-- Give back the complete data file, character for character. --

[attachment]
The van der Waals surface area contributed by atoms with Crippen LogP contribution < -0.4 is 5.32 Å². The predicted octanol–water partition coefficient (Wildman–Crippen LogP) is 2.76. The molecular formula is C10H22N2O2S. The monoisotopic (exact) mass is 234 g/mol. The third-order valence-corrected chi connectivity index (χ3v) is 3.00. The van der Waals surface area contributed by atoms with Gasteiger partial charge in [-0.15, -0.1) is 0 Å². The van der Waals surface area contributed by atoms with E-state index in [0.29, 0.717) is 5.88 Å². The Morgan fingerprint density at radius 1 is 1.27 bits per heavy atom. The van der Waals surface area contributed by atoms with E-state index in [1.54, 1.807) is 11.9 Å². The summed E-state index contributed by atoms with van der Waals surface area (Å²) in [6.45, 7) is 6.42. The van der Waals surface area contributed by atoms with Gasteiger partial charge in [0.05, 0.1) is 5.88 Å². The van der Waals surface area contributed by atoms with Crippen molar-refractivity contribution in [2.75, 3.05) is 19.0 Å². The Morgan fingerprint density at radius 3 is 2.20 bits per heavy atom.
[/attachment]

The van der Waals surface area contributed by atoms with Crippen LogP contribution < -0.4 is 5.32 Å². The predicted octanol–water partition coefficient (Wildman–Crippen LogP) is 2.76. The molecular formula is C10H22N2O2S. The monoisotopic (exact) mass is 234 g/mol. The third-order valence-corrected chi connectivity index (χ3v) is 3.00. The van der Waals surface area contributed by atoms with Gasteiger partial charge in [-0.15, -0.1) is 0 Å². The van der Waals surface area contributed by atoms with E-state index in [0.29, 0.717) is 5.88 Å². The Morgan fingerprint density at radius 1 is 1.27 bits per heavy atom. The van der Waals surface area contributed by atoms with E-state index in [1.54, 1.807) is 11.9 Å². The summed E-state index contributed by atoms with van der Waals surface area (Å²) in [6.45, 7) is 6.42. The van der Waals surface area contributed by atoms with Gasteiger partial charge in [0.05, 0.1) is 5.88 Å². The van der Waals surface area contributed by atoms with Crippen molar-refractivity contribution in [2.75, 3.05) is 19.0 Å². The Morgan fingerprint density at radius 3 is 2.20 bits per heavy atom.